Gravity Missions Studies

Between 2002 and 2017, the US/German GRACE satellite mission provided monthly time series of gravity field models describing mass transport in the Earth system. These models are used by a broad scientific community to observe and analyze seasonal and sub-seasonal variations in the continental hydrological cycle, ice mass loss in Antarctica or Greenland, or surface and deep ocean currents. Since 2018, this time series has been extended by the GRACE Follow-on (GRACE-FO) mission and now spans more than 20 years. GRACE-FO was jointly realized and now operated in NASA/GFZ partnership.  

There is a broad consensus in the scientific user community that these time series need to be a) extended over several decades to improve the plausibility of the climate-related trends and variations derived so far and b) that at the same time the spatial and temporal resolution as well as the measurement accuracy need to be further improved.

For this reason, the GFZ, together with the German Aerospace Center (DLR) and German industry (Airbus Defense and Space and SpaceTech GmbH), and in close coordination with JPL, has conducted various studies between 2020 and 2022 for the realization of a GRACE-FO successor mission with the primary goal of ensuring data continuity after launch in 2028. This mission shall again be realized in cooperation with NASA and is currently still running under the name "GRACE-I or MCM (Mass Change Mission)". The funding of the German contributions of the mission could be secured in October 2022. Unfortunately, the ICARUS component (see Phase-A study) could not be funded.

To increase spatial and temporal resolution, ESA, together with NASA, is planning a Mass change And Geosciences International Constellation (MAGIC). MAGIC will consist of a double pair, with the polar-flying pair being GRACE-I/MCM and ESA, together with NASA, will contribute another inclined-flying pair in 2031. This Next Generation Gravity Mission (NGGM) will also fly deeper than GRACE-I/MCM and will have a more precise accelerometer for observing non-gravitational perturbation forces.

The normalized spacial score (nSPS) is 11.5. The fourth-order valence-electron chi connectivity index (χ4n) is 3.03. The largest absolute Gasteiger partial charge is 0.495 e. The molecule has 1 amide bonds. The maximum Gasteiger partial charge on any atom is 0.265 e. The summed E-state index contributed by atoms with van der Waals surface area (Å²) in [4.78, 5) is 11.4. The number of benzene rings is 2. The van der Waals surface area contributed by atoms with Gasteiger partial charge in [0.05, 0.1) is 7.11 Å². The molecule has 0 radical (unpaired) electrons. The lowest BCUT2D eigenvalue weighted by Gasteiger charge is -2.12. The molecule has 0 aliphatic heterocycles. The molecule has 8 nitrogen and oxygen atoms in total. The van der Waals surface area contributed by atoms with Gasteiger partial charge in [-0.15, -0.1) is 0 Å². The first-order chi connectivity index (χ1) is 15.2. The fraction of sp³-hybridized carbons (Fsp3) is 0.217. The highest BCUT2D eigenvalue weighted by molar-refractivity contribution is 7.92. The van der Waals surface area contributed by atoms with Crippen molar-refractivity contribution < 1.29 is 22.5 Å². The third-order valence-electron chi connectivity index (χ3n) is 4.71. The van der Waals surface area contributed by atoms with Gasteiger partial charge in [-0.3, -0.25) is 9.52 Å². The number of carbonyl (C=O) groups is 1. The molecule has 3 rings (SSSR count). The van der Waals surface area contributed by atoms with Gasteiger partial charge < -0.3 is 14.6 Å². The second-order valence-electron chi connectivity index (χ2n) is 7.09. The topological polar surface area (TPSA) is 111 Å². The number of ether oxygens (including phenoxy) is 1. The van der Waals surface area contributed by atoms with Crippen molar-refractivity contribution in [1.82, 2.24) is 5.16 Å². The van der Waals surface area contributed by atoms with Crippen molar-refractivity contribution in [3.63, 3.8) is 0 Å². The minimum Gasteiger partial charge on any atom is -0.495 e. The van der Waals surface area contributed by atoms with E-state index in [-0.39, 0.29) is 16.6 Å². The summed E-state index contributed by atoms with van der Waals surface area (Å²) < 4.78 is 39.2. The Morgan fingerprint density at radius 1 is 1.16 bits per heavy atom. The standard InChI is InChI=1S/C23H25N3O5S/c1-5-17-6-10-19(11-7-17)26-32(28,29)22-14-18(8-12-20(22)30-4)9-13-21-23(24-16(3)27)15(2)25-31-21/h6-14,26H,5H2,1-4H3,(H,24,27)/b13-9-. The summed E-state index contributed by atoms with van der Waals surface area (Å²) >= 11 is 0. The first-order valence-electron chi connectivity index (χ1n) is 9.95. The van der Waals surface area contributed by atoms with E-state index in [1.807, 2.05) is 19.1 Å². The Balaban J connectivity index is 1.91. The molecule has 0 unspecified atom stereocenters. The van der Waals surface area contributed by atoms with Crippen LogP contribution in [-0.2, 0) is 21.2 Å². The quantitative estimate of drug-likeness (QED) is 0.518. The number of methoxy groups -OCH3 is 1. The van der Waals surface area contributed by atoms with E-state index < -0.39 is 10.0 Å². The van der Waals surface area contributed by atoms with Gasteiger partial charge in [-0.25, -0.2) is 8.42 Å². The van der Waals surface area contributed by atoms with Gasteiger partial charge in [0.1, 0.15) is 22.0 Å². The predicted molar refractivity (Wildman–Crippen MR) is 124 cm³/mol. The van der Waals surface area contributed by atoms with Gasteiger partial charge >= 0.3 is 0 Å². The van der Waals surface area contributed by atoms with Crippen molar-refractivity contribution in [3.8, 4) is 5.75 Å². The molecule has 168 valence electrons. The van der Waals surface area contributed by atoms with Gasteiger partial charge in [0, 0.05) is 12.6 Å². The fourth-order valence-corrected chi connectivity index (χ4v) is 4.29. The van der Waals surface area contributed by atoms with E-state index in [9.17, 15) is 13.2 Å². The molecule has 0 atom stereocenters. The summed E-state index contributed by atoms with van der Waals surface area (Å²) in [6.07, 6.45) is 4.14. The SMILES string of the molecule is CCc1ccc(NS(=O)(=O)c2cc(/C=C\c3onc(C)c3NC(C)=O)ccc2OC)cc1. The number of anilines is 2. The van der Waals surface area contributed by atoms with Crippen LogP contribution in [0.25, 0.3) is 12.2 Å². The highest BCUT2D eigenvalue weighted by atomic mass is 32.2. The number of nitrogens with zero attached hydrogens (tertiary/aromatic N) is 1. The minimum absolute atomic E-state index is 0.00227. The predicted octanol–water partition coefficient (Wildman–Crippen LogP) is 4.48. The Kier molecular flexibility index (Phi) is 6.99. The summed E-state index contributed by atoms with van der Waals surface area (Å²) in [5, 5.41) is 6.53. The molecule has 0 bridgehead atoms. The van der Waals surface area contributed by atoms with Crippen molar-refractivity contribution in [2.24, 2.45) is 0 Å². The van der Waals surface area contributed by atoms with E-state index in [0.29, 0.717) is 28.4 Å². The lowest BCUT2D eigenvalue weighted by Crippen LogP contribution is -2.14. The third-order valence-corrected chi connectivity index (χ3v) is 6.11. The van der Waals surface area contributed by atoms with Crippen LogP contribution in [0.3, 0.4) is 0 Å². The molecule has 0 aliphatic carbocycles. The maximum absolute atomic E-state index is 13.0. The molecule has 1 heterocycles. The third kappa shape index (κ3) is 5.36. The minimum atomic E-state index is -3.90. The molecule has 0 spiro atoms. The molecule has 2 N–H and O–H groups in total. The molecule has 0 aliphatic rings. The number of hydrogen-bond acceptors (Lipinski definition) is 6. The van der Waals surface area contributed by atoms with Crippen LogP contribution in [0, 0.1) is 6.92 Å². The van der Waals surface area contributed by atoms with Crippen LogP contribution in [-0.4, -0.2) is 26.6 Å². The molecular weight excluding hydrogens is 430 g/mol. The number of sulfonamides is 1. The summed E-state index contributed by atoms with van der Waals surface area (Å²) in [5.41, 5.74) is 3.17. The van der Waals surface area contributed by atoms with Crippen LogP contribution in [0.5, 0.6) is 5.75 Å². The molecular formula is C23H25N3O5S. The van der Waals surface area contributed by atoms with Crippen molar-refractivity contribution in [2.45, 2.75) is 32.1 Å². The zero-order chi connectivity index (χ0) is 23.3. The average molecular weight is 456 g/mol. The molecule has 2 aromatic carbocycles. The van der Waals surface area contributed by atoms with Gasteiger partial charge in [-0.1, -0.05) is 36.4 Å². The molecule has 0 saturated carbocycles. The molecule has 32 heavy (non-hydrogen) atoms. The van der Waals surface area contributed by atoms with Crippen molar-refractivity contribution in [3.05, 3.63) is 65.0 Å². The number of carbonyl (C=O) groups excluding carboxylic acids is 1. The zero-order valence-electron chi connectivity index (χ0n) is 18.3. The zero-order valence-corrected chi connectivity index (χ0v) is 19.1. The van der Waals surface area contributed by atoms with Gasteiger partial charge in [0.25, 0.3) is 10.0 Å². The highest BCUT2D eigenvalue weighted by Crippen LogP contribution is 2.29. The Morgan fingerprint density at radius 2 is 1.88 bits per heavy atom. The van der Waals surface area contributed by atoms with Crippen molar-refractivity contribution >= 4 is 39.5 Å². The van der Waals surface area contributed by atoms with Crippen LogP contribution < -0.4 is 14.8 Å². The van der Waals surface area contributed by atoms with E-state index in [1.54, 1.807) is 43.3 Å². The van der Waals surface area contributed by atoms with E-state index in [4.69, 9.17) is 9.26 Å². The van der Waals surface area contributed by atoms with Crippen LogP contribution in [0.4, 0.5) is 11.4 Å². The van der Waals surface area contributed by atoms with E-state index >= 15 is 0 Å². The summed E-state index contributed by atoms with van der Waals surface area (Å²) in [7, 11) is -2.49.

Section 1.2 was and is still involved in several national and ESA funded studies, all of which had or still have the goal to realize data continuity and increased resolution. Some short details about these studies can be found in the following list.

ESA “Third Party Mission Science Study” 2021-2023

GFZ Section 1.2, together with Section 1.3 and contractors Max Planck Institute for Gravitational Physics (Albert-Einstein-Institute) and HafenCity University Hamburg, have preformed between 2021 and 2023 a 24 months ESA funded study to

  1. Investigate options to continue a two-satellite GRACE-FO mission after failure of the redundant Instrument Processing Unit (IPU) on GRACE-FO-2 (substituting the failed primary IPU since already October 2018) and consequent non-availability of microwave tracking data (GPS, K-band ranging (KBR)) based on Laser Ranging Interferometer (LRI) and Satellite Laser Ranging Data.
  2. Characterize the LRI data to maximize the scientific return for MAGIC (Mass change And Geosciences International Constellation). The main goal is to investigate and assess GRACE-FO LRI data quantitatively and qualitatively for global gravity field recovery and evaluate its potential benefits against the nominal KBR measurements. Since the LRI is currently successfully operated as a technology demonstrator on GRACE-FO with significantly lower noise compared to KBR, the key Satellte-to-Satellite Tracking (SST) instrument of the MAGIC constellation will be based on LRI technology. During this study, valuable insights and lessons learnt from LRI real data assessment should serve as input for MAGIC’s mission system design in order to contribute to an improved LRI data product serving as the main observable of the MAGIC mission.